In response to the idea that hacktivism is just about enacting ‘real world’ conflicts in cyberspace, one member said that “technology is not a means to an end. it is a lifeform in itself. so it has to be hacked.” When we asked about connections between Telecomix and other hacktivist groups, and specifically if there were any hacktivist activities that “are more consistent with datalove than others,” one of the users (who identified himself as a founder) answered: “yes. Telecomix doesnt do DDoS for example…we open flows of data, no matter what the content is.”

In general, to hacktivists (for lack of a better term) like these, the methods of electronic civil disobedience (ECD) are an affront. Jamming bandwidth and shutting down websites with
distributed denial of service (DDoS) attacks sends a message, but comes at the expense of freedom of speech. Ricardo Dominguez, a member of the Electronic Disturbance Theater, is glib in his response to these criticisms: “This was the first time I had heard that bandwidth rights were more important than human rights.” Digitally correct hacktivists are quick to point out that it is a slippery slope to inhibit the right to free speech of even the most morally objectionable speakers. Jordan and Taylor join this chorus, questioning the supposition that digital rights are anything other than human rights.

It would be misleading to suggest that valid criticisms only flow one way. The Electrohippies, a group best known for its actions against the WTO, identified efforts that had mass impact, but could be generated by a lone individual as anti-democratic. In the wake of a devastating DDoS attack made possible by a botnet controlling hundreds of computers, rather than the participation of hundreds of citizens, the Electrohippies expressed their commitment to having embodied agents enact their protests. “What we’re all about is bringing community accountability to the internet…We have to treat cyberspace as if it were another part of society,” they wrote. “We must find mechanisms for lobbying and protest in cyberspace to complement those normally used in real life.”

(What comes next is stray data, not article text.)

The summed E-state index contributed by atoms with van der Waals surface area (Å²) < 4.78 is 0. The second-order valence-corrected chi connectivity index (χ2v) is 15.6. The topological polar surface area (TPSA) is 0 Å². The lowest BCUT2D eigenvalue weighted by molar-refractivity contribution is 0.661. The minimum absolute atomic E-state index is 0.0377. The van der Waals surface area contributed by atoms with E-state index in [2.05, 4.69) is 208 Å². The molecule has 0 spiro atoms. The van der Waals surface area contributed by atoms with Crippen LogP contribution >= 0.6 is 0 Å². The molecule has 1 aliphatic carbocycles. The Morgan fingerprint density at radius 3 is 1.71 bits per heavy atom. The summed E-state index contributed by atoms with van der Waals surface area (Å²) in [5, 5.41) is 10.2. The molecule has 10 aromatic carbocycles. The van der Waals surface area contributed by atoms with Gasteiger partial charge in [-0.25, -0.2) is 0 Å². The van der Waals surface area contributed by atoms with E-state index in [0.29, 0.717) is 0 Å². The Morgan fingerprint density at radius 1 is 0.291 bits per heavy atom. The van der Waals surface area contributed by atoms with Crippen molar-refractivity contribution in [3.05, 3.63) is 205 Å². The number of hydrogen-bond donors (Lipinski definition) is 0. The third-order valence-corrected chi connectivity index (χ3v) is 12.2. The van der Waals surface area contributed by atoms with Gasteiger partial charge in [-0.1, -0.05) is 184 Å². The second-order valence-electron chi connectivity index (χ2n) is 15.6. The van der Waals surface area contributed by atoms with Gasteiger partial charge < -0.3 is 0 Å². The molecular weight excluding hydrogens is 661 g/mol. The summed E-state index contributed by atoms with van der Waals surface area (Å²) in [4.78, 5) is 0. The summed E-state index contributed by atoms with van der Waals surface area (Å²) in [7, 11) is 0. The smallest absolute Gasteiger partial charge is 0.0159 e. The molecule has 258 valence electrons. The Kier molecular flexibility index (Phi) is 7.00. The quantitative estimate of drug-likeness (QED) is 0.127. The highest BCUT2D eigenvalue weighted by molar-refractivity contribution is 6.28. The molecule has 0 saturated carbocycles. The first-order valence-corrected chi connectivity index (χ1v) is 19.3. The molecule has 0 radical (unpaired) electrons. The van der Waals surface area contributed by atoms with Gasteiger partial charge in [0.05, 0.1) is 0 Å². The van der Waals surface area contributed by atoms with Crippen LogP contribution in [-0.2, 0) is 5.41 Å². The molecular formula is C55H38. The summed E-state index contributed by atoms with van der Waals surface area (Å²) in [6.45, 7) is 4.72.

The mobile communication infrastructure developed by tech activists at Indymedia for the 2004 Republican National Convention fit this bill. The group used databases and SMS technology to contact protesters throughout the week of the convention, alerting them to rally locations, up-to-the-minute updates and pertinent news. While this is a clear example of internet technology as a resource for real world activism, the same event fostered other hacktivist activities that expose the tension highlighted by the Telecomix members in the chat. Anti-RNC hacktivists also engaged in classic ECD tactics, defacing right-wing websites, organizing electronic sit-ins, and posting names, phone numbers, email passwords and other personal information of members of ProtestWarrior, a conservative group. Taking things even further, credit card numbers of RNC members were illegally acquired and then used to make charitable contributions to human rights organizations. Whether such actions should be understood as violent remains contentious within the hacktivist community (if such a community can be said to exist) and beyond.

Politics is not the exclusive domain of these kinds of hacktivist activities. Corporate entities have increasingly found themselves the target of hacktivist attacks. In December of 2010, Anonymous launched a DDoS attack to take down PayPal in the wake of their refusal to process Wikileaks donations. More recently, Anonymous initiated a similar attack on Sony. A manifesto enumerates their complaints.

The 1999 ‘toywar’ between internet toy giant Etoys and a net.art collective called etoy is a more nuanced example. Concerned that potential customers might accidentally arrive at the net.art site (which has a nearly identical URL) and be “disturbed” by the content, Etoys demanded that the net.art group desist and shut down their site. etoy had been operational for two years longer than Etoys. It was (and still is) one of the oldest and most respected net.art communities in the world. At the behest of a federal judge, the group that manages internet domains, Network Solutions, shut access to the net.art site, and then, going beyond the judge’s order, also shut down the site’s mail server, effectively cutting etoy members off from one another. The internet community rallied with remarkable agility in a campaign to lower the Etoys stock value from an all-time high of $57 a share to $0. They very nearly succeeded through the creative use of digital sit-ins and other tactics that undermined consumer confidence.